Parking charge confusion
Visitors have always flocked to the market town of Abergavenny in Monmouthshire, but with its busy traffic and narrow roads on-street parking is almost impossible. Fortunately there's no shortage of car parks in the town centre. Most of them are operated by the local council, but one which isn't has been causing quite a stir!
The Cibi Walk car park is run by a private company called Parking Eye. The charges seem reasonable; just 80p for a two hour stay, but if you're not careful you could end up paying much more than that.
Back in September, Angela Mullens from Crickhowell visited the car park. "I was going shopping in town and my son went get the ticket for me", she explained. "I thought everything was fine, I didn't think any more of it."
However, the parking company was keeping a close eye on Angela's visit through their security cameras, which record the number plates of cars using the site. A whole week after she'd visited the car park, Angela received a letter from Parking Eye which said she'd broken the rules of the car park by not having a valid ticket. Having already paid eighty pence, she now faced a demand for £80, or 50 if she paid straight away. By this time she'd thrown away her original ticket.
So why was Angela being chased for payment? Her son had typed in the last three letters of the number plate, put money in the machine and Angela had displayed the ticket in the car. The problem is, Parking Eye's signs say the full registration number must be entered. And there is a good reason why many people in Abergavenny are getting confused. In the eight council-run car parks in Abergavenny motorists only have to enter the last three letters of the vehicle registration. If you do this in Parking Eye's car park, you may think you have a valid ticket, but you'd be wrong!
Andrea King is another driver who was left confused after her visit to Cibi Walk car park. She explained, "I paid my 80 pence for the two hours and went off shopping". Like Angela, she'd entered the last three digits of her registration. "I assumed it was the same for that car park as all the other car parks in Abergavenny. Eleven days later the penalty notice came through the letterbox. I was really, really upset. Luckily I'd kept my ticket."
Andrea has now written to appeal against the demand. In the meantime, one of her work colleagues was having his own ticket trouble with Parking Eye. Lecturer Tim Jarvis received two demands for payment after he and a colleague left their minibuses in the car park during a fundraising trip. He paid the right amount and the machine printed two tickets.
"It accepted three digits, so as far as we were aware that was what it wanted," he said. "Unfortunately by the time we had the parking notice and we'd found the ticket, the date was up on the first minibus. The college paid the first minibus so that came out of my budget, disadvantaging the students. By then we'd had a second fine for the second vehicle. This time we're contesting it, letters have been sent and we'll wait to hear what the company says."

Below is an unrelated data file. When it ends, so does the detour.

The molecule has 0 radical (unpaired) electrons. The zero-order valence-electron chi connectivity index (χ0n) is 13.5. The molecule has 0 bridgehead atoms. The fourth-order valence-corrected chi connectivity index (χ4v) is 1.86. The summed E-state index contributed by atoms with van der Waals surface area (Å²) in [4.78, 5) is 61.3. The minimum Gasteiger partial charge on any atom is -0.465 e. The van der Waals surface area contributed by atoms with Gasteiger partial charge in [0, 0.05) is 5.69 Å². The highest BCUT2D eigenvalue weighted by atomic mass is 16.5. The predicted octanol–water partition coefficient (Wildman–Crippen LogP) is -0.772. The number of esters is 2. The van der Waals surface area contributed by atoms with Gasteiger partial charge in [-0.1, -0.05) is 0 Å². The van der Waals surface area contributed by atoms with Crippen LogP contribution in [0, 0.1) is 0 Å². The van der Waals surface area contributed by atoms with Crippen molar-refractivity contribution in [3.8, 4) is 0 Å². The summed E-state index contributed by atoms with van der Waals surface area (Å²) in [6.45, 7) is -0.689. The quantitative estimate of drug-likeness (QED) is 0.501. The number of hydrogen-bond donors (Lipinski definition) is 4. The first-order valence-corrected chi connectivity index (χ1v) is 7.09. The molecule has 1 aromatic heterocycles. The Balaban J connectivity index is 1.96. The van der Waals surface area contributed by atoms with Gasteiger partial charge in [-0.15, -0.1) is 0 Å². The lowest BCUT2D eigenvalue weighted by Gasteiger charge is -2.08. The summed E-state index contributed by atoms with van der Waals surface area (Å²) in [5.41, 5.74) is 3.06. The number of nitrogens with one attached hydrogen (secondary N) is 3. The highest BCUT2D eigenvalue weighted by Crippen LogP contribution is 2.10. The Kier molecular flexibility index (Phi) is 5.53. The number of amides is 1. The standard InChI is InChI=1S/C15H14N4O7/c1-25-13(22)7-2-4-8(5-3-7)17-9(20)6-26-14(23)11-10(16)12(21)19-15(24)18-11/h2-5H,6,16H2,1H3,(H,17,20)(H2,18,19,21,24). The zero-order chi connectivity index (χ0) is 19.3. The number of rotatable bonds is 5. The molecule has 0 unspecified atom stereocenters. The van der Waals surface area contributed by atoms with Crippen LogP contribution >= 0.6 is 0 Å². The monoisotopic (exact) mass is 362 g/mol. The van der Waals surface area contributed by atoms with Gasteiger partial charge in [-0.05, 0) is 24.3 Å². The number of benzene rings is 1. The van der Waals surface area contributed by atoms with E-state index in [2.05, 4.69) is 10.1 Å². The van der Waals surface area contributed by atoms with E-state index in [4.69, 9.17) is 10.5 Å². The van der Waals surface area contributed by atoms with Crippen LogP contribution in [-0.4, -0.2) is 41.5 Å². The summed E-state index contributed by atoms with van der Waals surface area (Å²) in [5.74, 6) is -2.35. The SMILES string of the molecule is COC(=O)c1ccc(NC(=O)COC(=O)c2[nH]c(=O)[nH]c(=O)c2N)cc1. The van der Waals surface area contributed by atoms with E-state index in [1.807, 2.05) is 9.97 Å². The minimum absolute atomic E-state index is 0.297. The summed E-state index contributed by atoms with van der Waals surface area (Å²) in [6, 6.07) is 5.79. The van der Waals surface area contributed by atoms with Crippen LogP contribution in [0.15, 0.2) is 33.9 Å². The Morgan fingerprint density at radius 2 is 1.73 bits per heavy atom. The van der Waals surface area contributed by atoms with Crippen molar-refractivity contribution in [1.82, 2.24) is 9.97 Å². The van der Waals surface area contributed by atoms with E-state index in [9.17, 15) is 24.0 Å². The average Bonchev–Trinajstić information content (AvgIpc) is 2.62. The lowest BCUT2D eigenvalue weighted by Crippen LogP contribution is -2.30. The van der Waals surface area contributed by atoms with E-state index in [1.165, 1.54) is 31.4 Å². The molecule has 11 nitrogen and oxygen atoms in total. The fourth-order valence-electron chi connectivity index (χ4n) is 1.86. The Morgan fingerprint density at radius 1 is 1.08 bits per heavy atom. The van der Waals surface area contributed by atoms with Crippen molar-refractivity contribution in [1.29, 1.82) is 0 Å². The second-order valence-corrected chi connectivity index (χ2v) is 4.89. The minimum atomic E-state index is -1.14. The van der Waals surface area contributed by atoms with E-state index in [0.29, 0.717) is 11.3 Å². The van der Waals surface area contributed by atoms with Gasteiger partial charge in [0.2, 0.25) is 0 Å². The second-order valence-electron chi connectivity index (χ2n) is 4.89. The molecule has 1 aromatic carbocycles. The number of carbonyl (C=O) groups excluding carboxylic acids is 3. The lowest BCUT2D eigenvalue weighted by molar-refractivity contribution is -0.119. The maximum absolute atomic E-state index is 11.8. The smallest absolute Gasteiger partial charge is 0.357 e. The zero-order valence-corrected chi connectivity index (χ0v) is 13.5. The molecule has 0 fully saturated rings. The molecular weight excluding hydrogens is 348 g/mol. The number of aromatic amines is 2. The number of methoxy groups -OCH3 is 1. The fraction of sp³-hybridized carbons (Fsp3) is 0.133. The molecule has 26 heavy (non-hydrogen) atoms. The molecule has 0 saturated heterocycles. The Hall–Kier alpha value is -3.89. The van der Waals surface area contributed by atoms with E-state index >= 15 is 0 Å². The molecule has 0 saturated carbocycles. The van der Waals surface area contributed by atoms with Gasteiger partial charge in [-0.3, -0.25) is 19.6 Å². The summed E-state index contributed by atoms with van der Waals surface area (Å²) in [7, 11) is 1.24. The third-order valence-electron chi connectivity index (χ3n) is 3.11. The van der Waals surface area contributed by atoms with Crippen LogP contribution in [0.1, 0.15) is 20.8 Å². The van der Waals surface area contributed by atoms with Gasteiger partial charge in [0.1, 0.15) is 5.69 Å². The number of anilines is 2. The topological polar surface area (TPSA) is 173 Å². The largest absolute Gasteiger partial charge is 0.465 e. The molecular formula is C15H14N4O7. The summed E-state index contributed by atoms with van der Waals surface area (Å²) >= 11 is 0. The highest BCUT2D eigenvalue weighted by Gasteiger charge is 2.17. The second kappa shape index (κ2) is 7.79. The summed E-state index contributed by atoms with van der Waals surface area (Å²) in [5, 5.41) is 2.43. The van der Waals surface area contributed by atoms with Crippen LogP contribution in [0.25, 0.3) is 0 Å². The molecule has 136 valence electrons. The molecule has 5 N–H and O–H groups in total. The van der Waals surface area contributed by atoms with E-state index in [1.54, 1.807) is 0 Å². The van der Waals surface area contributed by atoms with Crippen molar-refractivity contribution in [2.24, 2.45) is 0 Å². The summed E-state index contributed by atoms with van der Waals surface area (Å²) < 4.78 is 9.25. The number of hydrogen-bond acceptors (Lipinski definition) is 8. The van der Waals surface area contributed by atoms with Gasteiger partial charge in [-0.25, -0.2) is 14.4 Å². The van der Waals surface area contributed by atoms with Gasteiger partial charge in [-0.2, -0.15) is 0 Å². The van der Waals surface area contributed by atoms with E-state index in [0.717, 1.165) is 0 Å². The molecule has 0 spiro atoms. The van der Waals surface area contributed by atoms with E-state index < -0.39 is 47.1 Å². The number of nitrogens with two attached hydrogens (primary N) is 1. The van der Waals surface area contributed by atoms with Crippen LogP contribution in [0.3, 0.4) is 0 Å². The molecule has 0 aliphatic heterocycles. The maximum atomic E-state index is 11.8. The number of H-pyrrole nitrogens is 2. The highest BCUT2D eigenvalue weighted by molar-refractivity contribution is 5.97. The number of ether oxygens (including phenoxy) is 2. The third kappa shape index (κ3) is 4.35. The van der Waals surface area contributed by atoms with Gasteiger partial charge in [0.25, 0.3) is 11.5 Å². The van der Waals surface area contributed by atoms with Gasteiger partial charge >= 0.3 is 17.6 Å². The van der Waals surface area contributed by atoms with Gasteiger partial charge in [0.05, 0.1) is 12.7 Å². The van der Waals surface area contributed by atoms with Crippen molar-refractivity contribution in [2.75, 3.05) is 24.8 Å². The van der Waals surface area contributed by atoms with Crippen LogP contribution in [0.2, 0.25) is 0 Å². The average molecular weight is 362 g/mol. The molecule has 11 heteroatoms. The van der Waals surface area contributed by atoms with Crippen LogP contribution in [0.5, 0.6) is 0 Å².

So some drivers aren't happy with Parking Eye's rather inflexible system. But has the company actually done anything wrong?
We asked solicitor Wayne Beynon from Capital Law for his expert view. "It is a situation I have sympathy with", he told X-Ray. "Where you have a person entering a car park and enter part of a registration number, they believe they've paid a good value for their space but strictly speaking they haven't complied with terms and conditions as stipulated by the car park owner."
Angela Mullens no longer has her original ticket and has appealed to Parking Eye, but the charge has now risen to £110. If she refuses to pay she could face court action and potentially even a visit from the bailiffs. "I think it is scary, I think a lot of people have paid and they will pay because they think it's the only thing to do. I'm not going to pay out of principle because I did buy a ticket, if it comes to court I will go to court."
If that were to happen, solicitor Wayne Beynon had the following advice. "Where the motorist has lost their parking ticket, it is for the parking company to demonstrate to the court that the motorist parked in the space and failed to pay for their car park ticket. I don't think it would be unreasonable for the motorist to ask the company to present evidence from their ticket machine that they haven't paid for their ticket."
And there may be some good news on the horizon for the people of Abergavenny. Nigel Beavan, the manager of Cibi Walk shopping centre which owns the car park told us that he agrees that the current system is not working as efficiently as it needs to. He told us, "What we're looking to do is to try to resolve that by bringing back a human element to the process. So I've got a meeting with Parking Eye to see if we can actually do that. We'll look to use someone on site to act as a parking attendant to come and look in the cars, very much like local authority do at the moment."
After we filmed, Parking Eye, the company which runs the car park on behalf of the shopping centre, told X-Ray that they're going to cancel the parking charge notices for the three people we featured. The company also said that their signs, at the entrance and right through the car park, and the instructions on the Pay and Display machine itself all say clearly that you have to put in your full registration details when you buy a ticket. They add that very few motorists fail to follow the straightforward instructions and if anyone gets a parking charge notice because they didn't put in their full details, then they should appeal and the company will investigate. If it can be proved that you actually bought a ticket, Parking Eye will waive the penalty charge.